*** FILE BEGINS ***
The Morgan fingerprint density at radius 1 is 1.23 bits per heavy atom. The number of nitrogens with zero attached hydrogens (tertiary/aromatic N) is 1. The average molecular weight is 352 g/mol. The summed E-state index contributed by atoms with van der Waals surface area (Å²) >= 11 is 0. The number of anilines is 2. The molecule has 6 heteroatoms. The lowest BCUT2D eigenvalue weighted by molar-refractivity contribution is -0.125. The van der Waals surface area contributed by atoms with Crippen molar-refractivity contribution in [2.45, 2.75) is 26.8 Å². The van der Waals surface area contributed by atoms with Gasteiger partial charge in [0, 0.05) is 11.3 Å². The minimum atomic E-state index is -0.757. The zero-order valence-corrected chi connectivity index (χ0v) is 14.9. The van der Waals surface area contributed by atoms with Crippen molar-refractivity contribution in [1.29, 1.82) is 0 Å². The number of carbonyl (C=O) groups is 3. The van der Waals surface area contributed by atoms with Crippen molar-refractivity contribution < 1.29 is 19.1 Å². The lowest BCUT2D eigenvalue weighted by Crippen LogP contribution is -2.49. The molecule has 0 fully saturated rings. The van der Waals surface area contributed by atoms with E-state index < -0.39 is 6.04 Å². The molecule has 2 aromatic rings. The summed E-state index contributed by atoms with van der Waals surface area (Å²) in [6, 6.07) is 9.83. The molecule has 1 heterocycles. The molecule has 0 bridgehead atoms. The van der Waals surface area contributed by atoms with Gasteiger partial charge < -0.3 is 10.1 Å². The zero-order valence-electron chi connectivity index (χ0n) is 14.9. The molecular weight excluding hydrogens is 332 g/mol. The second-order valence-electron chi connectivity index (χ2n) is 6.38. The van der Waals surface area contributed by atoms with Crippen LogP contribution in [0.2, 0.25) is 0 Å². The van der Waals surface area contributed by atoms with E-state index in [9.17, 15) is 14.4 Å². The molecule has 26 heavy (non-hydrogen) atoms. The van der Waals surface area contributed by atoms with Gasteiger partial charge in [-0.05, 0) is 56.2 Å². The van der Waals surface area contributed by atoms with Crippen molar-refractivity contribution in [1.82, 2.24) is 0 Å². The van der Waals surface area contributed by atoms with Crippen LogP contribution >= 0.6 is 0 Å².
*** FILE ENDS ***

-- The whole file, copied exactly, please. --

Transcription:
The Morgan fingerprint density at radius 1 is 1.23 bits per heavy atom. The number of nitrogens with zero attached hydrogens (tertiary/aromatic N) is 1. The average molecular weight is 352 g/mol. The summed E-state index contributed by atoms with van der Waals surface area (Å²) >= 11 is 0. The number of anilines is 2. The molecule has 6 heteroatoms. The lowest BCUT2D eigenvalue weighted by molar-refractivity contribution is -0.125. The van der Waals surface area contributed by atoms with Crippen molar-refractivity contribution in [2.45, 2.75) is 26.8 Å². The van der Waals surface area contributed by atoms with Gasteiger partial charge in [0, 0.05) is 11.3 Å². The minimum atomic E-state index is -0.757. The zero-order valence-corrected chi connectivity index (χ0v) is 14.9. The van der Waals surface area contributed by atoms with Crippen molar-refractivity contribution in [1.29, 1.82) is 0 Å². The number of carbonyl (C=O) groups is 3. The van der Waals surface area contributed by atoms with Crippen molar-refractivity contribution < 1.29 is 19.1 Å². The lowest BCUT2D eigenvalue weighted by Crippen LogP contribution is -2.49. The molecule has 0 fully saturated rings. The van der Waals surface area contributed by atoms with E-state index < -0.39 is 6.04 Å². The molecule has 2 aromatic rings. The summed E-state index contributed by atoms with van der Waals surface area (Å²) in [6, 6.07) is 9.83. The molecule has 1 heterocycles. The molecule has 0 bridgehead atoms. The van der Waals surface area contributed by atoms with Gasteiger partial charge < -0.3 is 10.1 Å². The zero-order valence-electron chi connectivity index (χ0n) is 14.9. The molecular weight excluding hydrogens is 332 g/mol. The second-order valence-electron chi connectivity index (χ2n) is 6.38. The van der Waals surface area contributed by atoms with Crippen LogP contribution in [0.2, 0.25) is 0 Å². The van der Waals surface area contributed by atoms with E-state index in [9.17, 15) is 14.4 Å². The molecule has 26 heavy (non-hydrogen) atoms. The van der Waals surface area contributed by atoms with Gasteiger partial charge in [-0.05, 0) is 56.2 Å². The van der Waals surface area contributed by atoms with Crippen molar-refractivity contribution in [1.82, 2.24) is 0 Å². The van der Waals surface area contributed by atoms with Crippen LogP contribution >= 0.6 is 0 Å².